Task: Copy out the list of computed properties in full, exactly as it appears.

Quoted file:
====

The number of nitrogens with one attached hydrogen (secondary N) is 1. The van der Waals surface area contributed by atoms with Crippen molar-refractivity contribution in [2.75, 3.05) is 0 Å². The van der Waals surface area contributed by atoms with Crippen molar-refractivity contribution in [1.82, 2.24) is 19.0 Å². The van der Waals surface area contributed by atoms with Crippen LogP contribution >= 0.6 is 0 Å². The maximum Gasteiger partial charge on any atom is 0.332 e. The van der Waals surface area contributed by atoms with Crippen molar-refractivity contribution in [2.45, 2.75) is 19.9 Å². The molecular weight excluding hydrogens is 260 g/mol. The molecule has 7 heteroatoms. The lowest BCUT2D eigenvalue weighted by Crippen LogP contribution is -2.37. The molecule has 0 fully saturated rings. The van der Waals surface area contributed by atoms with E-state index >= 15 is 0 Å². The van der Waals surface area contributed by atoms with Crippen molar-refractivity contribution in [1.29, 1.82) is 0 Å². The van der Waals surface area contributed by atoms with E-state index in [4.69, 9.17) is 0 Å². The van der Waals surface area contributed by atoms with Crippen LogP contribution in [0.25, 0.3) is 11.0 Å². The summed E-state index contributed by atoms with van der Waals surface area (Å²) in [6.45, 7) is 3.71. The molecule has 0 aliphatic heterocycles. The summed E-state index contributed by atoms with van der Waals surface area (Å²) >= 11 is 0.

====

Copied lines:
The number of nitrogens with one attached hydrogen (secondary N) is 1. The van der Waals surface area contributed by atoms with Crippen molar-refractivity contribution in [2.75, 3.05) is 0 Å². The van der Waals surface area contributed by atoms with Crippen molar-refractivity contribution in [1.82, 2.24) is 19.0 Å². The van der Waals surface area contributed by atoms with Crippen LogP contribution >= 0.6 is 0 Å². The maximum Gasteiger partial charge on any atom is 0.332 e. The van der Waals surface area contributed by atoms with Crippen molar-refractivity contribution in [2.45, 2.75) is 19.9 Å². The molecular weight excluding hydrogens is 260 g/mol. The molecule has 7 heteroatoms. The lowest BCUT2D eigenvalue weighted by Crippen LogP contribution is -2.37. The molecule has 0 fully saturated rings. The van der Waals surface area contributed by atoms with E-state index >= 15 is 0 Å². The van der Waals surface area contributed by atoms with Crippen molar-refractivity contribution in [1.29, 1.82) is 0 Å². The van der Waals surface area contributed by atoms with E-state index in [4.69, 9.17) is 0 Å². The van der Waals surface area contributed by atoms with Crippen LogP contribution in [0.25, 0.3) is 11.0 Å². The summed E-state index contributed by atoms with van der Waals surface area (Å²) in [6.45, 7) is 3.71. The molecule has 0 aliphatic heterocycles. The summed E-state index contributed by atoms with van der Waals surface area (Å²) >= 11 is 0.